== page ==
Direct evidence of non-disk optical continuum emission around an active black hole

Doron Chelouche, Francisco Pozo Nuñez, Shai Kaspi

Research output: Contribution to journalLetterpeer-review

Abstract

Accretion onto black holes is key to their growth over cosmic time 1 , especially during the active galactic nuclei phase when the inflowing material forms a radiatively efficient accretion disk 2 . To probe the disk, indirect imaging methods such as reverberation mapping 3–6 and microlensing 7,8 are required. Recent findings suggest that the disk may be larger than theoretical predictions by a factor of a few 4,6,9 , thus casting doubt on our understanding of accretion in the general astrophysical context. Whether new physics is implied 10–12 or poorly understood biases are in effect 5,6,13,14 is a longstanding question. Here, we report new reverberation data based on a unique narrowband-imaging design 15 , and argue that time delays between adjacent optical bands are primarily associated with the reprocessing of light by a farther away under-appreciated non-disk component. This component is associated with high-density photoionized material that is uplifted from the outer accretion disk, probably by radiation-pressure force on dust, and thus may represent the long-sought origin of the broad-line region 16 . Our findings suggest that the optical phenomenology of some active galactic nuclei may be substantially affected by non-disk continuum emission with implications for measuring the fundamental properties of black holes and their active environs over cosmic time.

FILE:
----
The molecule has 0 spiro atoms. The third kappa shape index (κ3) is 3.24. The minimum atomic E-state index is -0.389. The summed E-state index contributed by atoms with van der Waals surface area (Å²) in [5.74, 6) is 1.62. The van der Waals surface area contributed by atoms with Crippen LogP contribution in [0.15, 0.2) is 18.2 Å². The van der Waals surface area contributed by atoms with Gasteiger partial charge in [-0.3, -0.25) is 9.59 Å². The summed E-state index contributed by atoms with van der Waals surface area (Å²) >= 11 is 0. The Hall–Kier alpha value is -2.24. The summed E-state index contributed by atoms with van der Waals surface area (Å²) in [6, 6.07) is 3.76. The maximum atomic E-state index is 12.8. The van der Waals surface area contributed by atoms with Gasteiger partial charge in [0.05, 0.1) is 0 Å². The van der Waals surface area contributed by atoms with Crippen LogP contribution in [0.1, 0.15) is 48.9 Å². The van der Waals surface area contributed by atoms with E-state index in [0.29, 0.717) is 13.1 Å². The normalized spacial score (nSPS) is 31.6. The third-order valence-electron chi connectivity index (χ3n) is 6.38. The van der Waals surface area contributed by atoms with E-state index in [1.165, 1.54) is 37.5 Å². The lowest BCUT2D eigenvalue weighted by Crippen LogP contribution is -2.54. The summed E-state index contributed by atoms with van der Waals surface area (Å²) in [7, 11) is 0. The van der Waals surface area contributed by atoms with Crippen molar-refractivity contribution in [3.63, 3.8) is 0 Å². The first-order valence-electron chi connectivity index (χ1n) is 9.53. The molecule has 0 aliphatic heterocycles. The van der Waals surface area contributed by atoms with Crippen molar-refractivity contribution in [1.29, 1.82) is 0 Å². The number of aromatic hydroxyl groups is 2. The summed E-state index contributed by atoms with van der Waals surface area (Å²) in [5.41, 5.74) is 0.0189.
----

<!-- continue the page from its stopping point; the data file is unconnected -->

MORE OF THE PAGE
Original languageEnglish
Pages (from-to)251-257
Number of pages7
JournalNature Astronomy
Volume3
Issue number3
DOIs
StatePublished - 1 Mar 2019

Bibliographical note

Publisher Copyright:
© 2018, The Author(s), under exclusive licence to Springer Nature Limited.

ASJC Scopus subject areas

  • Astronomy and Astrophysics

Fingerprint

Dive into the research topics of 'Direct evidence of non-disk optical continuum emission around an active black hole'. Together they form a unique fingerprint.

Cite this